Gemcitabine is the active ingredient in a drug that is used to treat pancreatic cancer that is advanced or has spread. It is also used together with other drugs to treat breast cancer that has spread, advanced ovarian cancer, and non-small cell lung cancer that is advanced or has spread. It is also being studied in the treatment of other types of cancer. Gemcitabine blocks the cell from making DNA and may kill cancer cells. It is a type of antimetabolite
CTI BioPharma Corp. and Servier today announced that the pivotal Phase III study evaluating PIXUVRI® combined with rituximab in comparison to gemcitabine combined with rituximab in patients with aggressive B-cell non-Hodgkin lymphoma did not meet its primary endpoint of improvement of progression-free survival
Atlantic Health System is now enrolling patients in four pancreatic cancer clinical trials. Angela Alistar, MD, a nationally known expert on pancreatic cancer, is serving as national Principal Investigator on the first trial and as local PI on three other trials.
Pancreatic cancer is lethal in about 95% of cases mostly due to failure of first-line therapy gemcitabine. AntiCancer Inc.'s oral methioninase (AC 00619), which is in late pre-clinical development as an anti-cancer as well as an anti-aging drug, has now been shown to overcome gemcitabine resistance in mouse models of human pancreatic cancer, including AntiCancer's patient-derived orthotopic xenograft mouse models.
Flushing the bladder with a common chemotherapy drug immediately after surgery significantly reduces the chances of bladder cancer returning, according to a major study by SWOG, an international clinical trials network funded by the National Cancer Institute.
Genentech researchers have identified an enzyme that shifts pancreatic cancer cells to a more aggressive, drug-resistant state by epigenetically modifying the cells' chromatin.
In a randomized, Phase III trial led by researchers at The University of Texas MD Anderson Cancer Center, the PARP inhibitor talazoparib extended progression-free survival (PFS) and improved quality-of-life measures over available chemotherapies for patients with metastatic HER2-negative breast cancer and mutations in the BRCA1/2 genes.
Tal Danino, a professor at the Data Science Institute, is conducting research that could help scientists combat the most lethal of cancers: pancreatic cancer.
To the reasons that chemotherapy sometimes does not work, we can now add one more: bacteria. In a study published today in Science, researchers describe findings that certain bacteria can be found inside human pancreatic tumors.
Science is very good at determining how drugs work in experimental models. New research out of Dartmouth's Norris Cotton Cancer Center led by Alan Eastman, PhD, helps to bridge the gap when it comes to ensuring that drugs work by the same mechanism in human patients.
The treatment of osteosarcoma, the most common tumor of bone, is challenging. A study led by The University of Texas MD Anderson Cancer Center found a drug known as bone metastasis-targeting peptidomimetic (BMTP-11) has potential as a new therapeutic strategy for this devastating illness.
New research presented at the American Society of Clinical Oncology 53rd Annual Meeting in Chicago shows that a previously untested combination of a monoclonal antibody-drug conjugate with a common chemotherapy agent has a high complete-response rate in children and young adults with relapsed or refractory Hodgkin lymphoma.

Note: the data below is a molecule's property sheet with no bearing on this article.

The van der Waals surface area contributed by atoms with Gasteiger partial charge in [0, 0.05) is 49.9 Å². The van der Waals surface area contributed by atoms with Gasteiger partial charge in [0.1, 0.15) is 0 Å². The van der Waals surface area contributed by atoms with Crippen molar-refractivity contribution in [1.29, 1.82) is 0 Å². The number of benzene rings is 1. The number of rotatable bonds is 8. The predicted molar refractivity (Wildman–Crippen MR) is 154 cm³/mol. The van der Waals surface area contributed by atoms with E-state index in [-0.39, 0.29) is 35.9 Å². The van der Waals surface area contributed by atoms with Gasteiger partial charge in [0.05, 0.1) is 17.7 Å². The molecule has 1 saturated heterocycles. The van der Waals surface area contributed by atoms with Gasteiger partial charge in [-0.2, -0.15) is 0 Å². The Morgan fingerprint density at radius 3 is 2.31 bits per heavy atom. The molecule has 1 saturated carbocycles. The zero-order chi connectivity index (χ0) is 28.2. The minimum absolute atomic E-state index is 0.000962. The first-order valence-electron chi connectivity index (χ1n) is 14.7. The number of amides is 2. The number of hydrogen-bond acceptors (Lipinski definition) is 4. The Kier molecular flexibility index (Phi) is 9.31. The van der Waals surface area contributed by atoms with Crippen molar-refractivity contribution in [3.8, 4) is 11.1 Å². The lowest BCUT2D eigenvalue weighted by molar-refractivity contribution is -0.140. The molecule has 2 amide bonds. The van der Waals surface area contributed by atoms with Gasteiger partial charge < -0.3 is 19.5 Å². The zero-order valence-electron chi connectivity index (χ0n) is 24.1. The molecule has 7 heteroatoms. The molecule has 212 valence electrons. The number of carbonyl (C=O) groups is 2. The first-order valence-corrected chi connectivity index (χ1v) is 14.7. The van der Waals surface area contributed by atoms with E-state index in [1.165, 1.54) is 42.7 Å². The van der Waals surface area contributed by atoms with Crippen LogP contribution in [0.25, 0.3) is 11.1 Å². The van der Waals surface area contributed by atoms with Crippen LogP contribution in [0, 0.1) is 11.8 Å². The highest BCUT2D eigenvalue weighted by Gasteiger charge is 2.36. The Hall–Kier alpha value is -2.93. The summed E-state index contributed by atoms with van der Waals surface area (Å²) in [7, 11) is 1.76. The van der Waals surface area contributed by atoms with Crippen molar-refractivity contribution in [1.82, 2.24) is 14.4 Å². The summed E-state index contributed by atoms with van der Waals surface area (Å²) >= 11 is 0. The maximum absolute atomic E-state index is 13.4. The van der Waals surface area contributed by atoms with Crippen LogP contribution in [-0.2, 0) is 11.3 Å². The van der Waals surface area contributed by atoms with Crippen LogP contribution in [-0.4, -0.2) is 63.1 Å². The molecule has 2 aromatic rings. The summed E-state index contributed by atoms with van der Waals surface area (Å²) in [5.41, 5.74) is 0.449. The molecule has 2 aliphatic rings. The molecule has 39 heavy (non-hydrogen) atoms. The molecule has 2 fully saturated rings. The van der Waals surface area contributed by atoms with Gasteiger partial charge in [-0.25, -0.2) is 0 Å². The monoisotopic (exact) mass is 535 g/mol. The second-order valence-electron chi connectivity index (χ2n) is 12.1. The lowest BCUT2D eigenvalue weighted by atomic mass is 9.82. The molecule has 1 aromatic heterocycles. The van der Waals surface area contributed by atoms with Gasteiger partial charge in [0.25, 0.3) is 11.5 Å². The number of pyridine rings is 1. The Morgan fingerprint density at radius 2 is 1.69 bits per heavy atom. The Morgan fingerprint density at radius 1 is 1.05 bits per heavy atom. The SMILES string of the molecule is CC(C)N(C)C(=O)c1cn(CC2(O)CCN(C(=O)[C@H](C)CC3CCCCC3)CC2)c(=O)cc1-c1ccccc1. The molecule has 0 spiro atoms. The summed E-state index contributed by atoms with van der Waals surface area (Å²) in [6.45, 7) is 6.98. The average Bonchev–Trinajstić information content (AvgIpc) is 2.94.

Pediatric and young adult patients whose Hodgkin lymphoma has recurred or is resistant to initial treatment can achieve remission and even cure with secondary treatments.
Novocure announced today results from the second cohort of its phase 2 pilot PANOVA trial studying Tumor Treating Fields (TTFields) in combination with nab-paclitaxel and gemcitabine for the treatment of advanced pancreatic cancer.
Researchers have identified a gatekeeper protein that prevents pancreatic cancer cells from transitioning into a particularly aggressive cell type and also found therapies capable of thwarting those cells when the gatekeeper is depleted.
Researchers from the University of Helsinki have shown that three anti-influenza compounds effectively inhibit Zika virus infection in human cells.
Scientists have shown that a mutation in a gene called Arid1b can cause liver cancer. The gene normally protects against cancer by limiting cell growth, but when mutated it allows cells to grow uncontrollably.
Traditional light microscopy techniques such as confocal and wide-field are diffraction-limited in resolution, which is about 200 nm laterally (in xy) and 500 to 600 nm axially (in z). Features that are closer than the diffraction limit will appear blurred in the image.
We all produce as many as 100,000 different types of cancer cells every day, which are recognized and eliminated by our extraordinarily efficient immune system. However, if something goes wrong with the immune system, and it no longer gets rid of these cells, then that’s when cancerous cells grow and become a problem.
A new immunotherapy treatment has shown dramatic results in treating advanced pancreatic cancer, a deadly cancer that has seen little progress in treatment over the last 20 years.
Scientists at Florida Atlantic University's Harbor Branch Oceanographic Institute found that a deep-water marine sponge collected off of Fort Lauderdale's coast contains leiodermatolide, a natural product that has the ability to inhibit the growth of cancer cells as well as block cancer cells from dividing using extremely low concentrations of the compound.